Bloomberg Business Week’s Peter Waldman published a devastating article last month about the injuries and fatalities in Southern auto parts facilities. Confined Space followed up over the next few days with stories about OSHA’s emphasis auto parts emphasis program in Alabama, Mississippi and Georgia and the agency’s delay in renewing the emphasis program
The story continues as Waldman appeared recently on Alabama NPR and on The Leonard Lopate Show in New York this afternoon. Waldman fills in many more details of the heart-rending stories he described in the original article, and also adds some perspectives on the root causes of the unsafe conditions and the lack of unions in these facilities.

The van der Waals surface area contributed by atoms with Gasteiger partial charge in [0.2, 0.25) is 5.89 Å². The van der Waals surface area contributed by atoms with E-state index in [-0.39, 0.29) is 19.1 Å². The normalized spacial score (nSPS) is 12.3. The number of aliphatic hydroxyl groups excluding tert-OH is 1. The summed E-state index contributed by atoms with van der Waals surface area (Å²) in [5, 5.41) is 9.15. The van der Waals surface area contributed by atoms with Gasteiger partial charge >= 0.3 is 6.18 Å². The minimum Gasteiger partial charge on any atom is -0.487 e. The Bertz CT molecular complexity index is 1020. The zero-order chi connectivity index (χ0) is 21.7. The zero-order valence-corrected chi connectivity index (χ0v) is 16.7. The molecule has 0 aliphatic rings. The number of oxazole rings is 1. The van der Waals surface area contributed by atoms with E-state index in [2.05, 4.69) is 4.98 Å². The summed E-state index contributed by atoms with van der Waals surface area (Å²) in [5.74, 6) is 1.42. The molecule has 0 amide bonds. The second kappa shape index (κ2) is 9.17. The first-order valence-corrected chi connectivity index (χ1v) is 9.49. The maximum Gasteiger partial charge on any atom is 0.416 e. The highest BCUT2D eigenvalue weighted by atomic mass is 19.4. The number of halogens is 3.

“The suppliers are forced to produce parts at rates that are entirely unrealistic for their plants and their workforce, and that pushes people to work very long hours and to cut safety corners and we see this again and again. As one person put it to me, it is just-in-time manufacturing on steroids.
“…Unions are a big part of this story. The right-to-work states in the South obviously have very, very, very few unions…The result of that is you don’t have the shop stewards on the floor holding the management accountable for the overwork, in terms of hours. You don’t have them enforcing safety rules. The UAW literally has safety experts that roam the floors looking for these issues.”